The verbose health advisors
Located in the famous Watergate complex in Washington, DC, The Advisory Board (or as it's fondly known, ABC) is best described as a cross between a think tank, a publishing company, and a consulting firm. The membership-based organization provides customized briefs, strategic research and educational services for more than 2,000 hospitals, health systems, insurers, physician practices, and medical technology companies. The firm publishes 24 major strategy studies and 15,000 customized research briefs annually, revealing the best (and worst) clinical, operational, and business management practices; it aims to help health care institutions maximize revenues, improve quality and reduce costs, while helping members benefit from another's learning curves.
Come sign up
The firm maintains six membership programs serving distinct parts of the hospitals and health systems. These include: the Health Care Advisory Board for CEOs, COOs and boards of trustees; Oncology Roundtable for clinical and administrative leadership of cancer centers; Cardiology Roundtable for clinical and administrative leadership of heart centers; Clinical Initiative Center for COOs, physician executives and patient care services executives; Nursing Executive Center for senior nursing leaders; and IT Research Forum for chief information officers.
Research your way
The Advisory Board was founded in 1979 to conduct customized research projects for Fortune 500 companies. In the 1980s, the firm established its current focus on the financial services and health care industries. In 1998, the firm split into two separate companies - the Advisory Board company, a privately held health care research firm, and The Corporate Executive Board, a publicly held Global 3000/financial services research firm.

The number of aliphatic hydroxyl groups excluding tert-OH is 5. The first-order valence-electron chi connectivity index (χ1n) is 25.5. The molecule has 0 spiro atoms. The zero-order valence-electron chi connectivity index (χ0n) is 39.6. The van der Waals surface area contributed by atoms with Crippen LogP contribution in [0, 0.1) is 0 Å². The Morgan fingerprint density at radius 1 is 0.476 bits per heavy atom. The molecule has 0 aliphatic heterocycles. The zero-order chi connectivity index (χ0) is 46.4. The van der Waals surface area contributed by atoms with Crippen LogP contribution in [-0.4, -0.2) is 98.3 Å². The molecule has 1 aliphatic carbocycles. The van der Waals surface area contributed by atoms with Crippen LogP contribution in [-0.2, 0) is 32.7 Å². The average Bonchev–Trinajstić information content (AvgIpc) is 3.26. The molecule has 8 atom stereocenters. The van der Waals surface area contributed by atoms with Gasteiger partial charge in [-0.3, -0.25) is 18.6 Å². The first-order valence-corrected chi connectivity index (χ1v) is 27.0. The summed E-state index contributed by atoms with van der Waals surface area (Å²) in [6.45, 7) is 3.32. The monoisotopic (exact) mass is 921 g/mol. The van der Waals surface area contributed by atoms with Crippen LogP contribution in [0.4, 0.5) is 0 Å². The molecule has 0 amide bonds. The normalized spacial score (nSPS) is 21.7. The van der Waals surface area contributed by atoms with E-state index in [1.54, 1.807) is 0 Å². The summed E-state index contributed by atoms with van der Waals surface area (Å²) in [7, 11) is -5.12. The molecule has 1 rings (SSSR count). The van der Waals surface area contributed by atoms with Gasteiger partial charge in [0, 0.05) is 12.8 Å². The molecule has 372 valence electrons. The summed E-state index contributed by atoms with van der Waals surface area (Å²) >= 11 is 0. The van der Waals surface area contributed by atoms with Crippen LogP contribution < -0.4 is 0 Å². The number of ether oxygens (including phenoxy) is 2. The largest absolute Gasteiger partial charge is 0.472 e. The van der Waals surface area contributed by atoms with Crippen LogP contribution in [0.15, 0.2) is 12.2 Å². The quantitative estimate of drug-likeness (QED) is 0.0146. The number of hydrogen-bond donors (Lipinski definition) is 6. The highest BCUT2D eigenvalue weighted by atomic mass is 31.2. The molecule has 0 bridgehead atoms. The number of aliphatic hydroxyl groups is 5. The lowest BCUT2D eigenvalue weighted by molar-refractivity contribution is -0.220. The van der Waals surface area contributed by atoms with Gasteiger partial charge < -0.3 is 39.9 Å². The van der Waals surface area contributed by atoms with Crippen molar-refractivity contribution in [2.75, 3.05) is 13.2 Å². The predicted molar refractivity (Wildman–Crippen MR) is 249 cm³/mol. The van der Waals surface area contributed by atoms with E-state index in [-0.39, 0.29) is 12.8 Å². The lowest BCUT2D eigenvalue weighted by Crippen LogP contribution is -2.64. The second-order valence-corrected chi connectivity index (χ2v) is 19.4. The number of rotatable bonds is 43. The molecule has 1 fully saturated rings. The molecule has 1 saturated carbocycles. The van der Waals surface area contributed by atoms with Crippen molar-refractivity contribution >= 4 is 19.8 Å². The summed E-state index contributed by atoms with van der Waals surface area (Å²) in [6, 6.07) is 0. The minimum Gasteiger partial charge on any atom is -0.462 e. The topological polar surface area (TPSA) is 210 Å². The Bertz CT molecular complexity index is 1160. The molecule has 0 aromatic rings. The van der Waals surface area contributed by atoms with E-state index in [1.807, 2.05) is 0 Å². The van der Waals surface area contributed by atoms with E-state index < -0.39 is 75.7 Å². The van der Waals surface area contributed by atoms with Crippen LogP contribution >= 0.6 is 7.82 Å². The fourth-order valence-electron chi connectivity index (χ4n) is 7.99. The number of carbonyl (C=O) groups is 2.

Coming off of a successful IPO of the Corporate Executive Board, the Advisory Board has the capital for new growth opportunities, which have the time and attention of the firm's leaders. The firm is considering extending beyond best practices research toward implementation at member institutions - leading product development, building consulting teams, facilitating executive workshops, and monitoring and advancing client engagements. Also, the firm believes that the Internet will provide for considerable growth, as it will be able to place new information online for members and others.
Recent growth at The Advisory Board has put hiring on the rise, and the firm claims new employees can expect speedy merit-based promotions. MBAs are hired as consultants, while BAs are hired for research positions [though they can and are promoted to consulting positions]. The firm looks for applicants with strong analytical skills and well-rounded academic backgrounds. Insiders advise applicants to research the firm before applying, and if you can, "send your resume through someone." Visit the "Employment Opportunities" section of the firm's web site for job listings and descriptions.